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The first eigenvalue in your plot is non-zero, whereas the last is one. This seems to suggest that the Laplacian whose eigenvalues you are computing is different from the standard Laplacian $ L = D - W$, where $D$ is the matrix whose diagonal entries are degrees of nodes and $W$ is the weighted adjacency matrix. So in your plot, $\lambda_{19} = 1$ and $\...


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Let's say that your dataset is a bunch of temperatures with a bunch of features related to when/where the measurements were made. A measurement is a global outlier if it diverges from the distribution of temperatures regardless of the features (when and where) because that measurement is far off the global distribution (100°C for example). The example makes ...


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I strongly recommend to start with a simple statistical data analysis. In this approach you take the Moving Average/Median of signals and if one signal shows a magnitude -/+ 3 times standard deviation, you mark it as anomaly. Please have a look at this answer for Python code.


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Welcome to the community! You may want to refer to a tutorial on Agglomerative Hierarchical Clustering before reading this answer. My explanation is more practical. Assume the data below: from scipy.cluster.hierarchy import ward, fcluster from scipy.spatial.distance import pdist import numpy as np import matplotlib.pyplot as plt from matplotlib.text import ...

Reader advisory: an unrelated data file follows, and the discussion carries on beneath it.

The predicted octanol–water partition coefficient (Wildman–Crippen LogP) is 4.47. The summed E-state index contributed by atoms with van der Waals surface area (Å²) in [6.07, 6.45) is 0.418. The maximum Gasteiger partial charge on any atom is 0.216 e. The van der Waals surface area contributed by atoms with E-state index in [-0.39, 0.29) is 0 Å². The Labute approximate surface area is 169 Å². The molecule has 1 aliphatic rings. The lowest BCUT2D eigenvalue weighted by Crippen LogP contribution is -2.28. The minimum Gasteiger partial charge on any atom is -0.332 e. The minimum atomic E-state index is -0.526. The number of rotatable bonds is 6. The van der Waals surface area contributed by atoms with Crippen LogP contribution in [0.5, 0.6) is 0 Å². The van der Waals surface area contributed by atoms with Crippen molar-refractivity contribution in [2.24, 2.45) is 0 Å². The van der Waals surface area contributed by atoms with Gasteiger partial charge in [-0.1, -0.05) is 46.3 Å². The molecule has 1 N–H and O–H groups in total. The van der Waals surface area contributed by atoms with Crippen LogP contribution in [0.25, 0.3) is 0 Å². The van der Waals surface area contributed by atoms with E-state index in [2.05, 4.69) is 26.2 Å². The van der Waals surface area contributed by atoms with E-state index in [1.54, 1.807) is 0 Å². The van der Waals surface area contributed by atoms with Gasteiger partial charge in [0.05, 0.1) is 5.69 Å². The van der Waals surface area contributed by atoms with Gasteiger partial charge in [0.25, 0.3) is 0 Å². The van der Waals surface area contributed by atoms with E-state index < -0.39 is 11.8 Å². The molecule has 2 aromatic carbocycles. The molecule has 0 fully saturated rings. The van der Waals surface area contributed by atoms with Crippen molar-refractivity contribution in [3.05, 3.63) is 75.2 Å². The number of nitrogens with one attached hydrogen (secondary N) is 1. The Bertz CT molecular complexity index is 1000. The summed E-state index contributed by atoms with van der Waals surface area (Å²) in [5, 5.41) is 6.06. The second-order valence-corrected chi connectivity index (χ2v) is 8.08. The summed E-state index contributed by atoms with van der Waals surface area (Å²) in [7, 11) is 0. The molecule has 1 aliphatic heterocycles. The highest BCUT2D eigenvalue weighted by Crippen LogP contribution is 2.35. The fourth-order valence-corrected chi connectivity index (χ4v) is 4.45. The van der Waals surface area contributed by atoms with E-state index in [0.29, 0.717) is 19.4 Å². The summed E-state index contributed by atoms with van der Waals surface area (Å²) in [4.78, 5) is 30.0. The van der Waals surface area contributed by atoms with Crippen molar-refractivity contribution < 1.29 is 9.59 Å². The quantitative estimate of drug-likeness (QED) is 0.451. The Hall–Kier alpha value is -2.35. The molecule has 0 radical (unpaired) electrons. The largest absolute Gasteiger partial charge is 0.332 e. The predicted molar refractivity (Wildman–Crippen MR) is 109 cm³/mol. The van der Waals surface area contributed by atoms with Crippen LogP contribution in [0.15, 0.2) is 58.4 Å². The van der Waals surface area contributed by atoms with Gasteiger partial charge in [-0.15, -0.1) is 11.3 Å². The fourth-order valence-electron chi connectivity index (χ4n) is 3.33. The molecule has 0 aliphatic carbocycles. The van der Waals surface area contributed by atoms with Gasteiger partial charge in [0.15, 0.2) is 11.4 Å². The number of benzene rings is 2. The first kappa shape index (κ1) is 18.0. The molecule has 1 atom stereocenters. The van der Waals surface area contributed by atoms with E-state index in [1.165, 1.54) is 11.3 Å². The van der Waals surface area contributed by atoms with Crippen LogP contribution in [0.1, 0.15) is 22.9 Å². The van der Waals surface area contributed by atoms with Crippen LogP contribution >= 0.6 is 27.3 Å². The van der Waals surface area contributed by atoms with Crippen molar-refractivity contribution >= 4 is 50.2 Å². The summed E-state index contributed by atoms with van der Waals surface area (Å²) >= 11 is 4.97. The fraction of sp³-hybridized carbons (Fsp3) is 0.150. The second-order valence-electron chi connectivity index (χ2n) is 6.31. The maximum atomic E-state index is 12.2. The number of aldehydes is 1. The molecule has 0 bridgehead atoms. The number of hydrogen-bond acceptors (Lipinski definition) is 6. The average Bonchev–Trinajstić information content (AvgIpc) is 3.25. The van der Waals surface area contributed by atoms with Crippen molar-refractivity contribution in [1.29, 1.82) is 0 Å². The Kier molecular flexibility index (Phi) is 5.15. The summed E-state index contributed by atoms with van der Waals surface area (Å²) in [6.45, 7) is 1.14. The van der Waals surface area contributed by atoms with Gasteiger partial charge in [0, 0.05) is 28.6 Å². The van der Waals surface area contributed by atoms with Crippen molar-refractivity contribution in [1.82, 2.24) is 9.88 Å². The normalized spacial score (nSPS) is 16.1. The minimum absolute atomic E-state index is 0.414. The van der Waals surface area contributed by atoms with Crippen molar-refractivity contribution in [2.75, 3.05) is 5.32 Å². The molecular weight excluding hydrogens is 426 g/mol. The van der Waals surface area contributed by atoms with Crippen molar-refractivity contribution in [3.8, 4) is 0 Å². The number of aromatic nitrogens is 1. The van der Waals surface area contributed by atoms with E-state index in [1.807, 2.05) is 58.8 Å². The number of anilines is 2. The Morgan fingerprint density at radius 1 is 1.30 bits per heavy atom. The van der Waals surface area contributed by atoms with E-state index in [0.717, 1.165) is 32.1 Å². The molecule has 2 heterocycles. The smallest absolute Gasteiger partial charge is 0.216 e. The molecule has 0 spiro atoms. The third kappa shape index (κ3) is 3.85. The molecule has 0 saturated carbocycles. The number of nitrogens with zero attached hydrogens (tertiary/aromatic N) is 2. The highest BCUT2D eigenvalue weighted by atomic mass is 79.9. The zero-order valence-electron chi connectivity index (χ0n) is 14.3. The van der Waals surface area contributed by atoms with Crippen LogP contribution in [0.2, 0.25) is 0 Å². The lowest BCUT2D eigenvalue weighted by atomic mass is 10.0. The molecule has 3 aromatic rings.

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The limited size is not especially an issue. However the normal way to do that is to use a supervised classification method (for instance decision trees, but there are many options), and this means training a model from a large enough set of annotated instances. If obtaining a training set is not possible, you could try some kind of similarity-based approach ...


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The Jaccard coefficient (or Jaccard similarity) is defined on two sets $A$ and $B$: $$ J(A,B) = {{|A \cap B|}\over{|A \cup B|}} = {{|A \cap B|}\over{|A| + |B| - |A \cap B|}} $$ There is a single definition for this coefficient, but note that Jaccard is a general similarity measure, it is not specifically designed as an evaluation measure. So assuming one ...


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I agree with your assumption, the vector space is the same so I don't see any major problem with this approach. Still this approach might cause some more subtle bias, depending on the differences between the models (sets of terms, number of clusters). I could imagine the following problems happening: if there is a big difference in number of clusters ...


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Your task is achieved by Subspace Clustering


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In addition to the answers provided, you can: 1.) Train jointly a CNN (or Autoencoder) with clustering on your data. (DCN, kmeansNet,..) 2.) Pretrain a CNN using self-supervision on your data. (Have a look into the vast self-supervision literature, e.g. this work). 3.) Use an alternating scheme to train a CNN classifier on soft-labels provided by a ...


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